A consequence of this mode of operation is that working is essentially symmetrical on the front and rear sides of the blank. The desired optical effect is distributed uniformly over both surfaces. This comes close to the point of view, usual in precision optics, of the identical optical action of two surfaces, and opens up entirely new technical possibilities, since ophthalmic lenses have so far been configured with an aspherical or toroidal rear side.
Appropriate measuring systems for the linear and rotary movement are required to determine the position and detect the state of the blank and turning tool. It is provided by the invention in a preferred way that the positions of the turning tool and blank are sensed optoelectronically.
The position of the tool movement in the Z-direction should preferably be determined to an accuracy of at least 0.0005 mm.
Measuring systems with a resolution of at least 0.0005 mm and the required length are available, for example, as optoelectronically scanned scales or laser interferometers. Optoelectronic rotary transducers are suitable for determining the position of the turning movement. Tachometers are likewise available for determining the instantaneous movement speeds.
Furthermore, it can be provided in a way preferred by the invention that all the parameters describing the system state are fed to a digital control loop, and control is performed taking account of the calculated geometry of the optical surface, in particular an ophthalmic lens or a shell mould for producing ophthalmic lenses. The system state is described, in particular, by the position of the turning tool and that of the spindle and/or the blank, which are continuously measured and compared with the data to be achieved. Correction data are then determined therefrom for the infeed of the turning tool.
Conventional analogue controllers can also be used as an alternative to this.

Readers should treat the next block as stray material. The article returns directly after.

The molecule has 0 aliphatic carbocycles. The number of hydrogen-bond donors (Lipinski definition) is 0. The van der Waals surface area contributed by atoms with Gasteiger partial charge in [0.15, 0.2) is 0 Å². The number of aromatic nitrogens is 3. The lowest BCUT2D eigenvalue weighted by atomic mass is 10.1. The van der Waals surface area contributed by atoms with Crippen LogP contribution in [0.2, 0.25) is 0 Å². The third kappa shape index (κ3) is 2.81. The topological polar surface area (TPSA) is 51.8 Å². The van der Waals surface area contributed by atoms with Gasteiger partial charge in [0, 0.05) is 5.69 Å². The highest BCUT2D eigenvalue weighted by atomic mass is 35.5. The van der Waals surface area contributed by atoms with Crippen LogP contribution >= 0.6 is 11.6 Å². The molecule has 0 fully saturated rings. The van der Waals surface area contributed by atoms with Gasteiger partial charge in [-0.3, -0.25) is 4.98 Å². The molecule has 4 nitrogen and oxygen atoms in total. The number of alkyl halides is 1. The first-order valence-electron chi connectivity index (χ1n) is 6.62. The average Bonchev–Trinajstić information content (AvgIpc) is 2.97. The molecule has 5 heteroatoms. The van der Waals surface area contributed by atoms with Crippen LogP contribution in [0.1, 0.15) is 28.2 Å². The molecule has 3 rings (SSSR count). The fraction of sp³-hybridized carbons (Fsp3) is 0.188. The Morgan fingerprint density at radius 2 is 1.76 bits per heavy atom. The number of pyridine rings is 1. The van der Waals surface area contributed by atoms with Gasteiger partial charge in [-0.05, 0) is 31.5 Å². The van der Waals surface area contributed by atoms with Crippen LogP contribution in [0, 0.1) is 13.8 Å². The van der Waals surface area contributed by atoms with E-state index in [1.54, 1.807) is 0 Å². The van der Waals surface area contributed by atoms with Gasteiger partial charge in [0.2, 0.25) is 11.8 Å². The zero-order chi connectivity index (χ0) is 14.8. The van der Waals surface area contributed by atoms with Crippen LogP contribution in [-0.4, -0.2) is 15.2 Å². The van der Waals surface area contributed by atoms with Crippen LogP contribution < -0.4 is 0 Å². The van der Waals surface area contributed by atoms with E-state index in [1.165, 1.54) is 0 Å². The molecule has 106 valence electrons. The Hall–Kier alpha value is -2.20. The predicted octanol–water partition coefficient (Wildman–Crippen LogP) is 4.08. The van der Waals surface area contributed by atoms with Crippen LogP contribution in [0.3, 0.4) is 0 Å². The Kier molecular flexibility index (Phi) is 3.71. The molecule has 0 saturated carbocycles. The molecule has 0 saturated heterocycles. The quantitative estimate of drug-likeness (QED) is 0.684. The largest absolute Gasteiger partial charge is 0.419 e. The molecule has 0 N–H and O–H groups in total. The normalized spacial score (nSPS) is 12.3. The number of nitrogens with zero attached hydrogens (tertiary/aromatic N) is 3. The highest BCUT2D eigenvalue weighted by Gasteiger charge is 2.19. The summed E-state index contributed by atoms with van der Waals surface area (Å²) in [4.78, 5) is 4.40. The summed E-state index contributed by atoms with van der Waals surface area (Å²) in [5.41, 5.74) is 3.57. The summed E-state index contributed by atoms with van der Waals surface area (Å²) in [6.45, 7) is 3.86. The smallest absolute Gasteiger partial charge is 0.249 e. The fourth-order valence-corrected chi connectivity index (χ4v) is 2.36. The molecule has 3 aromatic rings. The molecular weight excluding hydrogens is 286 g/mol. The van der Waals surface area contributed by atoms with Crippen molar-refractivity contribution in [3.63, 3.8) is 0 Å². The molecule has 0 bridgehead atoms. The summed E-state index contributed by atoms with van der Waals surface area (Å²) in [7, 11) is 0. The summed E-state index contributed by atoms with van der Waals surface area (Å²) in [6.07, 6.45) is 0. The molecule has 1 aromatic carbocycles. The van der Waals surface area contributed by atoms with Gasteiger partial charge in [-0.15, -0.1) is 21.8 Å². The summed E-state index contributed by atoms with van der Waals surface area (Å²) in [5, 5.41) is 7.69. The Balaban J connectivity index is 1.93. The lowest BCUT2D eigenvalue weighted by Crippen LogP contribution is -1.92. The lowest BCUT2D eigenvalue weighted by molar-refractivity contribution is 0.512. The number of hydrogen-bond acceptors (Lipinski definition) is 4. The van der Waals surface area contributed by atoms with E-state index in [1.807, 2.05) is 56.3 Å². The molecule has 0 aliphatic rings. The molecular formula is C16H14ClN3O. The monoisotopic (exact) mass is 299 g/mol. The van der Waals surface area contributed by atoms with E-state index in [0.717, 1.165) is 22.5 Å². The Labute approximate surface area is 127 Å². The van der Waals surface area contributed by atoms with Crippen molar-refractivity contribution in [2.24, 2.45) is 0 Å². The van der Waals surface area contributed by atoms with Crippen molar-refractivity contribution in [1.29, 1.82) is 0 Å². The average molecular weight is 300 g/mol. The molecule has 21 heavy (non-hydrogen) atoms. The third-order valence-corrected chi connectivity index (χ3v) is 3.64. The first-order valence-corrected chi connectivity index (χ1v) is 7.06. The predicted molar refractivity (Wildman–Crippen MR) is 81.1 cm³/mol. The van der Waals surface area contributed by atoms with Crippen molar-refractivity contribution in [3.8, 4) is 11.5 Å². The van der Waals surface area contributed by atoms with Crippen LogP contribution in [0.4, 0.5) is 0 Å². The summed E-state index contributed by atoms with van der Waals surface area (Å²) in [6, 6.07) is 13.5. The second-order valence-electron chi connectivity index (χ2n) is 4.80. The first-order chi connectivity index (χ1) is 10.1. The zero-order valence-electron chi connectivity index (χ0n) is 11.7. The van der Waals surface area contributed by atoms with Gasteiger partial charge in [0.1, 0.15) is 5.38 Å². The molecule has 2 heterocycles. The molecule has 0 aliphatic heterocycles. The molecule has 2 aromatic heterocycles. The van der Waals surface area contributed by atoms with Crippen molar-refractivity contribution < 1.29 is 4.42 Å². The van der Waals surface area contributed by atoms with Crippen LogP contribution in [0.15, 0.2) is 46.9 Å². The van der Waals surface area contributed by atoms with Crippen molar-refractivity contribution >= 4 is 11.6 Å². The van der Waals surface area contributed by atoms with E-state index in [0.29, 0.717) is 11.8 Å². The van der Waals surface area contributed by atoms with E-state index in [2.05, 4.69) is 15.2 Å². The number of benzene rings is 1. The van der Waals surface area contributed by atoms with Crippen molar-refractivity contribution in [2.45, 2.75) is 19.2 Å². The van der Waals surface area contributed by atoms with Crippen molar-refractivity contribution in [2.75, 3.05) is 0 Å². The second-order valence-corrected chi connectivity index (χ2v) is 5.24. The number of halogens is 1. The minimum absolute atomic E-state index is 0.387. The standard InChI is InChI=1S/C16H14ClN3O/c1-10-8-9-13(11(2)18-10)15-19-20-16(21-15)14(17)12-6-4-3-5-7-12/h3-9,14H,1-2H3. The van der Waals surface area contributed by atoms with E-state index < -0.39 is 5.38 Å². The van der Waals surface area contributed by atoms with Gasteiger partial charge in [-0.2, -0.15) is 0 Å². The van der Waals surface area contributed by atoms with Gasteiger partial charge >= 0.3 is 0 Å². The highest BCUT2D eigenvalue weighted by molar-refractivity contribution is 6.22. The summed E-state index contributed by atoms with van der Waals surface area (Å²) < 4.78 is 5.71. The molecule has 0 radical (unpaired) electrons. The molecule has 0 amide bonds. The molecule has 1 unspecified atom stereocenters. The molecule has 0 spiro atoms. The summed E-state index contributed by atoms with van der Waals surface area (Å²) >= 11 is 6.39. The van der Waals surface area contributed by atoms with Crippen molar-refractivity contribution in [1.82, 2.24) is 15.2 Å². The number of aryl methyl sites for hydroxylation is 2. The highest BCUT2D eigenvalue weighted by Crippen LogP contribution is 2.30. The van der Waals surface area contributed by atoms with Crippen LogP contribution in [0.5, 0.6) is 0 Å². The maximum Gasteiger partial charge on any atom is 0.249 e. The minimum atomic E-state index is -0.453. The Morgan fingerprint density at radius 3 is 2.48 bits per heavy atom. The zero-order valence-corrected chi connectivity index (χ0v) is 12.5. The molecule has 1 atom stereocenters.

Furthermore, it can be provided in a way preferred by the invention that the tool movement in the Z-direction is executed by means of at least one linear motor on low-friction bearings.
Furthermore, it can be provided in a way preferred by the invention that the spacing of the coils and magnets, and the bearing play are not varied by thermal influences.
Furthermore, it can be provided in a way preferred by the invention that Peltier cooling is used to cool the coil or the coils of the linear motor or motors.
It can also be provided in a way preferred by the invention that Peltier coolers are used in air cooling or liquid cooling.
The basic design of a suitable processing machine is realized in a way preferred by the invention such that mounted on a stiff machine bed is a spindle, on which it is possible to hold a blank for optical surface treatment, in particular an ophthalmic lens or a shell mould, a turning tool, which can be moved in the axial direction of the spindle (Z-axis), is mounted, the turning tool or the spindle can be moved on a carriage orthogonal to the axial direction of the spindle (X-axis), and the drive for the turning tool in the direction of the Z-axis is realized by a linear drive.